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The Potala Palace was built in the 7th century for Princess Wencheng, who was a famous princess in Tang Dynasty. It was said that she was a wise, handsome and brave woman, with a strong body, a charming figure and heavy features...
Songtsen Gampo, regarded as an incarnation of Avalokiteshvara, is the king of Tibet in the 7th century. He married two princesses (Bhrikuti & Wencheng) respectively from Nepal and China. Both of the princesses brought a sacred statue of Buddha Shakyamuni to Lhasa. During his regime, he built the first temple in Tibet, established a code of laws according to Dharma principles, and had his officials develop the Tibetan script. The translation of Buddhist texts was started by him.
King Song Tsen Gampo succeeded the crown when he was thirteen, and then he built two temples, i.e., Rasa Trulnang Tsuglag Kbang and Ramoche Tsuglag Khang, in Lhasa. The fact that the Tibetan script was then modelled one of those current in India was because he sent his minister Thonmi Sambhota to India to learn Sanskrit and writing. His invitation of Acharya Kumara and Brahmin Shankara from India and the Nepalese Acharya Shilmanju began the translation and spreading of the Buddha's teachings. Although the king didn't study the doctrine deliberately, he himself gave instruction mainly concerning the teachings of the Arya Avalokiteshvara to many people.
Songtsen Gampo and Princess Wencheng
The Tubo people, who were farmers and herders, appeared on the Qinghai-Tibet Plateau long ago and were the ancestors of the Tibetan people. In the early 7th century, Songtsen Gampo reunited the tribes and built the capital in Luoxie (today's Lhasa).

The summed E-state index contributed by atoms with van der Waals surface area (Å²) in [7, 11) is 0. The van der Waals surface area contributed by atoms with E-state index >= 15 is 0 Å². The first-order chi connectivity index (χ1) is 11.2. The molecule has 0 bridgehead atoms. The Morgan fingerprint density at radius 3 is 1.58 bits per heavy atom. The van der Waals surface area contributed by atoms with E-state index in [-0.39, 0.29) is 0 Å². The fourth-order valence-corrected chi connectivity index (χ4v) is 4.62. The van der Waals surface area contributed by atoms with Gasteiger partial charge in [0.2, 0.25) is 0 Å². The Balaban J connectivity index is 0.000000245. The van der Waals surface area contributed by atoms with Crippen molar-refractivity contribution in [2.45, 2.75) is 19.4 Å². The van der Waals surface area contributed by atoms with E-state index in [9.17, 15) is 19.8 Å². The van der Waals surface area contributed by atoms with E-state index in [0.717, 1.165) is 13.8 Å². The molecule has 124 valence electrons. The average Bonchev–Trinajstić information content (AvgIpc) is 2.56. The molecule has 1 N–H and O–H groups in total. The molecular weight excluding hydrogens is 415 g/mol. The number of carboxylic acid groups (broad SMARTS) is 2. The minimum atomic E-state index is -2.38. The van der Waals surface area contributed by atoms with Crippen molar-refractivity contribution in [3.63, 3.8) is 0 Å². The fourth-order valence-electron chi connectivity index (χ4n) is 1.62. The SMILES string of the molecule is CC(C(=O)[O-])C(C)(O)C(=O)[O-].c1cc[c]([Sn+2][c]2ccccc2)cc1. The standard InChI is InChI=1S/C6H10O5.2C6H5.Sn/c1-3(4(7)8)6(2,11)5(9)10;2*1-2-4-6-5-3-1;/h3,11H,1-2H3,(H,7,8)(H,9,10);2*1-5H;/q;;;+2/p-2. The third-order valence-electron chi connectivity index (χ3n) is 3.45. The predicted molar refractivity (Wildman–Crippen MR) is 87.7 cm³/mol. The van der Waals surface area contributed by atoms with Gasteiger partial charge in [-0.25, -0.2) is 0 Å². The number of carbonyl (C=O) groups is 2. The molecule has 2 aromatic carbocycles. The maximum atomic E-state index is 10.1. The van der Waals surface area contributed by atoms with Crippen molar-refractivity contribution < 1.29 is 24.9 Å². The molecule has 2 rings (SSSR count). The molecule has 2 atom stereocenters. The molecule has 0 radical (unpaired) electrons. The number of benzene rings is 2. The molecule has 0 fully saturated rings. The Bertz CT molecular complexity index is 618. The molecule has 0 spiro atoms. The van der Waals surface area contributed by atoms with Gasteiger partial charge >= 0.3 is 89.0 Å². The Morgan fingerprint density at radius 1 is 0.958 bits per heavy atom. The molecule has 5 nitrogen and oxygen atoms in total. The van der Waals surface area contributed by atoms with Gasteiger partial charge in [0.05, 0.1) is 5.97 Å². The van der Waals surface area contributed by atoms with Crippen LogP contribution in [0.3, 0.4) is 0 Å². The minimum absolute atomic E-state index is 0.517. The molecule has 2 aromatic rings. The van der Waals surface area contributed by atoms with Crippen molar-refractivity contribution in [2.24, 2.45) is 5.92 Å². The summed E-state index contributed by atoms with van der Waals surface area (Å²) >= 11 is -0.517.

The young king admired the culture of the Tang Dynasty, and his longing to establish alliance with that powerful empire was fulfilled by the permission of the marriage with princess Wencheng. In order to welcome the princess, Tubo people, who used to live in tents, especially built the beautiful palace for her. The palace is the predecessor of today's world known Potala Palace.
The princess brought with her medicines, books on science and technology, grain and vegetable seeds, and exquisite handicrafts of the Tang Dynasty. What's more, experts in raising silkworms, making wine and paper, and weaving and embroidering who accompanied her to Tibet also taught the local people these arts of living. Wencheng princess herself, it is said, was an ardent believer in Buddhism and it was her who chose the location of the Jokhang Temple.
During her 40 years in Tubo, princess Wencheng made greate contribution to the cultural communication between the two nations and she is still widely remembered by the Tibetan people. Beautiful legends about the princess were passed down from generation to generation, and her statues are preserved and worshipped in the Jokhang Temple and Potala Palace.